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slim75
16th Feb 2011, 06:50
ladies and gentlemen, can anyone please explain to me why hamilton standard made the prop blades on Navy P-3s rounded at the tip and the tip blades on legacy C-130s squared?? Excuse me if this question has been posted previously but any insight into the differences would be greatly appreciated.
thank you in advance.

Kind Regards,

ZQA297/30
16th Feb 2011, 20:06
In another life in another century I flew the L-188 Electra, and if my memory serves me properly there were two types of prop available for the Allison at that time. One was Aero Products and had square tips, the other was Hamilton standard with rounded tips. I think the last AP props went out about 1976, so they are probably thin on the ground now. At the time they were preferred over HamStans, can't remember the exact reason, but rumoured runaway prop incidents may have contributed.
;)

Jane-DoH
16th Feb 2011, 23:00
I'm guessing the rounded tips would produce a smaller vortex at the tip. A prop is basically a spinning wing and you have a pressure differential on the front and back-sides, and a spill-over on the tips which form the vortices.

Big Pistons Forever
17th Feb 2011, 02:22
The aero products props are hollow so the square tip is required to seal the end of the blade. The Ham standard props are solid so they can have a more efficient rounded end. The aero products props are about 120 lbs lighter but do not perform as well and are less damage tolerant.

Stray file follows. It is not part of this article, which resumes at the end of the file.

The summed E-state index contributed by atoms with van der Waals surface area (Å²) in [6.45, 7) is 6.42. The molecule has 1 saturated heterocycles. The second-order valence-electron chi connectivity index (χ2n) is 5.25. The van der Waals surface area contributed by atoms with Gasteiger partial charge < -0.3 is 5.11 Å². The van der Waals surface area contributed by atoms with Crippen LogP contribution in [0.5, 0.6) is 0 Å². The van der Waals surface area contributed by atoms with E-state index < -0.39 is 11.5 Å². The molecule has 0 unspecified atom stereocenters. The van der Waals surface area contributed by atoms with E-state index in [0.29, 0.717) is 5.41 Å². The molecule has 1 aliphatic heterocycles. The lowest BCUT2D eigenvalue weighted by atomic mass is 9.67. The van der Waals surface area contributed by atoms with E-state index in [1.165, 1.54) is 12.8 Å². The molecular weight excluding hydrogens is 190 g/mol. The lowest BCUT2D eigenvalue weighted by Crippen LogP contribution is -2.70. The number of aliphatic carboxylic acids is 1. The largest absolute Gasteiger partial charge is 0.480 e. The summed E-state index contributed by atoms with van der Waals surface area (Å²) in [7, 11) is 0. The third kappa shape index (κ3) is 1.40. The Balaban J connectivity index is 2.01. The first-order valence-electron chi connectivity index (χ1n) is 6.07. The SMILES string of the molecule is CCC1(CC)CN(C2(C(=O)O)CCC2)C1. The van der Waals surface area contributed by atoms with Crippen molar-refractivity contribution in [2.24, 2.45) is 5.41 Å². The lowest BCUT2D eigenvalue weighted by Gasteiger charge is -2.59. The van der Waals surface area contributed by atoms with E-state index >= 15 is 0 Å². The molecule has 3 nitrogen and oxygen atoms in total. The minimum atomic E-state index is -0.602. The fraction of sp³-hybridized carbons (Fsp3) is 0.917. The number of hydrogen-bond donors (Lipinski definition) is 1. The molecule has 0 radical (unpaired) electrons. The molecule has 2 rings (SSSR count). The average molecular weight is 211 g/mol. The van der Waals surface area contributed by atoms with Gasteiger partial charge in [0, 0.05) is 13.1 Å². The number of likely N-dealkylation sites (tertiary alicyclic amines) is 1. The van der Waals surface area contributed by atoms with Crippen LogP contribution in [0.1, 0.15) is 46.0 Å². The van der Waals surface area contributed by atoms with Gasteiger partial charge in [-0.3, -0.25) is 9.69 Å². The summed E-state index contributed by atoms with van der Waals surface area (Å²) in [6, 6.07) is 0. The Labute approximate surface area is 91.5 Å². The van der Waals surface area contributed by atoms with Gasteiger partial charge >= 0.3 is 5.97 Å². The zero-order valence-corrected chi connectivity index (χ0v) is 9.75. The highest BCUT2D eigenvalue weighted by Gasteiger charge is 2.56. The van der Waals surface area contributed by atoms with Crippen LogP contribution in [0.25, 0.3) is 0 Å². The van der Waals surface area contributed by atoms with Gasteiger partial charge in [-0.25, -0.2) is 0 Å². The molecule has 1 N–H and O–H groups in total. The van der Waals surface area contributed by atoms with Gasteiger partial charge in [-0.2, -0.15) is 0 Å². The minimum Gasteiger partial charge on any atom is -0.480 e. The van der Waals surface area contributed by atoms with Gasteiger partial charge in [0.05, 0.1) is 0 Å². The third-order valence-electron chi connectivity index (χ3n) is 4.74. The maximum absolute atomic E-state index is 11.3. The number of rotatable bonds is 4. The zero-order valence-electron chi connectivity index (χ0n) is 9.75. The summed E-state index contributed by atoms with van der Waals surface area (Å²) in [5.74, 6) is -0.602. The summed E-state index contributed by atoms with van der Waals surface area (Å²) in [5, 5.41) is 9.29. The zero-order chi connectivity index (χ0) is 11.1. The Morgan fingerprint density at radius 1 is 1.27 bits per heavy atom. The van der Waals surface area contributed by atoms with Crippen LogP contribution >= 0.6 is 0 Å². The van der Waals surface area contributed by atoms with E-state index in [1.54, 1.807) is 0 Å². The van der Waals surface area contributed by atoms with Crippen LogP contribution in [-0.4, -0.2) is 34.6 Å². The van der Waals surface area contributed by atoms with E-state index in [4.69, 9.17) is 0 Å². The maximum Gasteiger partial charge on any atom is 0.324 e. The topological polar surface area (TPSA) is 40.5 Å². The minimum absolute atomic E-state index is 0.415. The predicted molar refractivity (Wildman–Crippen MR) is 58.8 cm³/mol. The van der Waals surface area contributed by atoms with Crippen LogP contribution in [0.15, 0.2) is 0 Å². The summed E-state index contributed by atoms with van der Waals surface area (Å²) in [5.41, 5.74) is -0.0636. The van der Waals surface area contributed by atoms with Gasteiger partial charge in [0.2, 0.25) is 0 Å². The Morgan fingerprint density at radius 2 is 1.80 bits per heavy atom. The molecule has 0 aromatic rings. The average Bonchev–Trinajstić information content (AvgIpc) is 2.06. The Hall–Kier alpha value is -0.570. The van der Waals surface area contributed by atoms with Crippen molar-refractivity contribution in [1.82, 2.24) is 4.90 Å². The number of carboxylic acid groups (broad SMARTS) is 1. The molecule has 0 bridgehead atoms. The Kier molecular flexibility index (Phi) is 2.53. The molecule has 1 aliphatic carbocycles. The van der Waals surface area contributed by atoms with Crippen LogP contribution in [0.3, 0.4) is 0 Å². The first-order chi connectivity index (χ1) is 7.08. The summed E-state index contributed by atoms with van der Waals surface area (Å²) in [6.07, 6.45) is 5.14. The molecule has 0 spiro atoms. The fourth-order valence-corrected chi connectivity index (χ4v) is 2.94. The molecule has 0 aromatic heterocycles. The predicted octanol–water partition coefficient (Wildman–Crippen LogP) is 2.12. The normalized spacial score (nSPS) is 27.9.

Brit312
17th Feb 2011, 10:33
The Britannia turbo prop also had two types of props

The 102 with slightly less powerfull engines had hollow square end steel props
The 312 with more powerfull engines had round tip solid dural props

However when the steel props became rare the 102 also started to use solid round tip props as long as matching engines had them say 1 & 4 or 2 & 3

Also the Lockheed Constellation also in some types used hollow steel blades which had round tips

twochai
17th Feb 2011, 22:25
The Britannia turbo prop also had two types of props

The 102 with slightly less powerfull engines had hollow square end steel props
The 312 with more powerfull engines had round tip solid dural props

However when the steel props became rare the 102 also started to use solid round tip props as long as matching engines had them say 1 & 4 or 2 & 3

Yes, Hamilton Standard all, if I'm not mistaken, manufactured under license by deHavilland Propellors (later, became HS Dynamics).